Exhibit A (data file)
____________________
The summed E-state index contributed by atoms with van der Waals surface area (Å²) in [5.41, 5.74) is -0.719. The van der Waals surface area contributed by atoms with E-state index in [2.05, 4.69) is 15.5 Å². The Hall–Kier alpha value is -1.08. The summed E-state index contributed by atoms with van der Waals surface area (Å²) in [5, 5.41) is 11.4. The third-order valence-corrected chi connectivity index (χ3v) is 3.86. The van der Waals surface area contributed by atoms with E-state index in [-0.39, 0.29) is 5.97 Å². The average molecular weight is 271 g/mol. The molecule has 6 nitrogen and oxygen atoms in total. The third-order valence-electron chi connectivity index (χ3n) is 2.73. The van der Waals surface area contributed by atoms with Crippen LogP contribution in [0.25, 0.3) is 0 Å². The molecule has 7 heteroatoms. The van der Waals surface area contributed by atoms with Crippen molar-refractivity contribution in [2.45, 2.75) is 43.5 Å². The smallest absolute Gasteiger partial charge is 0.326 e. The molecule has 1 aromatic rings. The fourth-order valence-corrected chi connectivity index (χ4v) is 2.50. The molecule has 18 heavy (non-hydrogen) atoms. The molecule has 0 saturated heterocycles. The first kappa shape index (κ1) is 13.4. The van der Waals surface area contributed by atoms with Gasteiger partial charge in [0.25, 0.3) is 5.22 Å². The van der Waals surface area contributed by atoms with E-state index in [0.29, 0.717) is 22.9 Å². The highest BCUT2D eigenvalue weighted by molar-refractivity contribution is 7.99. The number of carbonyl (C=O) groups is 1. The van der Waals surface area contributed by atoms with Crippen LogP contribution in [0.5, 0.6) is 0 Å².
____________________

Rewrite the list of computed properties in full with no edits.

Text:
The summed E-state index contributed by atoms with van der Waals surface area (Å²) in [5.41, 5.74) is -0.719. The van der Waals surface area contributed by atoms with E-state index in [2.05, 4.69) is 15.5 Å². The Hall–Kier alpha value is -1.08. The summed E-state index contributed by atoms with van der Waals surface area (Å²) in [5, 5.41) is 11.4. The third-order valence-corrected chi connectivity index (χ3v) is 3.86. The van der Waals surface area contributed by atoms with E-state index in [-0.39, 0.29) is 5.97 Å². The average molecular weight is 271 g/mol. The molecule has 6 nitrogen and oxygen atoms in total. The third-order valence-electron chi connectivity index (χ3n) is 2.73. The van der Waals surface area contributed by atoms with Crippen LogP contribution in [0.25, 0.3) is 0 Å². The molecule has 7 heteroatoms. The van der Waals surface area contributed by atoms with Crippen molar-refractivity contribution in [2.45, 2.75) is 43.5 Å². The smallest absolute Gasteiger partial charge is 0.326 e. The molecule has 1 aromatic rings. The fourth-order valence-corrected chi connectivity index (χ4v) is 2.50. The molecule has 18 heavy (non-hydrogen) atoms. The molecule has 0 saturated heterocycles. The first kappa shape index (κ1) is 13.4. The van der Waals surface area contributed by atoms with Gasteiger partial charge in [0.25, 0.3) is 5.22 Å². The van der Waals surface area contributed by atoms with E-state index in [0.29, 0.717) is 22.9 Å². The highest BCUT2D eigenvalue weighted by molar-refractivity contribution is 7.99. The number of carbonyl (C=O) groups is 1. The van der Waals surface area contributed by atoms with Crippen LogP contribution in [0.5, 0.6) is 0 Å².